Martinquaise Rhum is by far my favorite, after comparing it to scores of rums that I have tasted from all over the world. The Martinique chili pepper is also my number one choice of fiery chili peppers I have consumed, besides being very hot, which it has in common with many other peppers, it has a lovely floral aroma and flavor that other hot peppers do not. Trois Rivières I recall as being especially good although, you cannot complain about any of the rums produced on Martinique or to a lesser extent on the nearby island of Guadeloupe.
While seated in the back seat of a car on my way to a party in the north of the island, I was surprised by a sudden attack without provocation by a centipede or “millepied” as they are called in French, which jumped out of a jacket pocket hanging on a window on the other side of my seat, it bit me and immediately disappeared under the seat. My longtime friend Gaetan de Lucy de Fossarieu, whose family have been in the rum business on the island for years, pulled the car alongside the entrance to a pharmacy at the next small village and they gave me some medicine for the bite, but Gaetan affirmed, “The best medicine is waiting at the party”. After drinking a couple of “petit punch”, a drink made from local rum agricole, sugar cane syrup, with a twist of lime squeezed to release the oil from the skin, and finally an ice cube or two; I almost forgot I was bitten!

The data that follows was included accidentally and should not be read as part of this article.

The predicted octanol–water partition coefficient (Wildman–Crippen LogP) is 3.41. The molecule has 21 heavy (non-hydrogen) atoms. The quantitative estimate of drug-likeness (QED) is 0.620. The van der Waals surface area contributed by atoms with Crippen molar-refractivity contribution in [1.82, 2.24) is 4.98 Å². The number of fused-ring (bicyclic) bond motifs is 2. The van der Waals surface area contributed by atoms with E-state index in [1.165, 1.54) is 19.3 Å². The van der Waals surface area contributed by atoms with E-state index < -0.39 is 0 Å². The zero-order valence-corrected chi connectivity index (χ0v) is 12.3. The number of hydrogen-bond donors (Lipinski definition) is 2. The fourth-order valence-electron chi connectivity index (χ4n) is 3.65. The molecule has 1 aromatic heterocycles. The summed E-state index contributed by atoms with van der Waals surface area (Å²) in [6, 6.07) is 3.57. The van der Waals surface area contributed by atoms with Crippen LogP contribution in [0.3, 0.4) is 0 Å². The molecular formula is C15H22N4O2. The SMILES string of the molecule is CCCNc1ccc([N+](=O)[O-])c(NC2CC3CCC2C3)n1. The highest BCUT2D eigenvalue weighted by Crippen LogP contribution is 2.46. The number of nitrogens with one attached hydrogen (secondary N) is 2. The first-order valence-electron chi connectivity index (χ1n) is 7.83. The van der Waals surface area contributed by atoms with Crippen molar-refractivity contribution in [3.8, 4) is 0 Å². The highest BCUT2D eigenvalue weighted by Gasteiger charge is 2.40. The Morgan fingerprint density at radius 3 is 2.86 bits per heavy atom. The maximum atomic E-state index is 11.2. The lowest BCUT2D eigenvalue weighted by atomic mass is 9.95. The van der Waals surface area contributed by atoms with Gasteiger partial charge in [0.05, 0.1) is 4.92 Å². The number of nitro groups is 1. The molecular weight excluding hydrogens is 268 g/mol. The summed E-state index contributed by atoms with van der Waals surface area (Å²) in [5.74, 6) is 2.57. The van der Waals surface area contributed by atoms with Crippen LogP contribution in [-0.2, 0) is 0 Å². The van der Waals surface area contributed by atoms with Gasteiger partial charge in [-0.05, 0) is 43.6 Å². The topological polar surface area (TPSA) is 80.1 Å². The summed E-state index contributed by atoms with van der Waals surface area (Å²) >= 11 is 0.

Rhum agricole, which comes mostly from the French Caribbean island of Martinique, is made from fresh sugarcane juice. It has a lovely, lively flavor with a lingering mineral aftertaste provided by Martinique’s volcanic soil. Newly cut cane will begin to ferment within hours of being harvested, so the distillery is better to be as close as possible to the cane fields.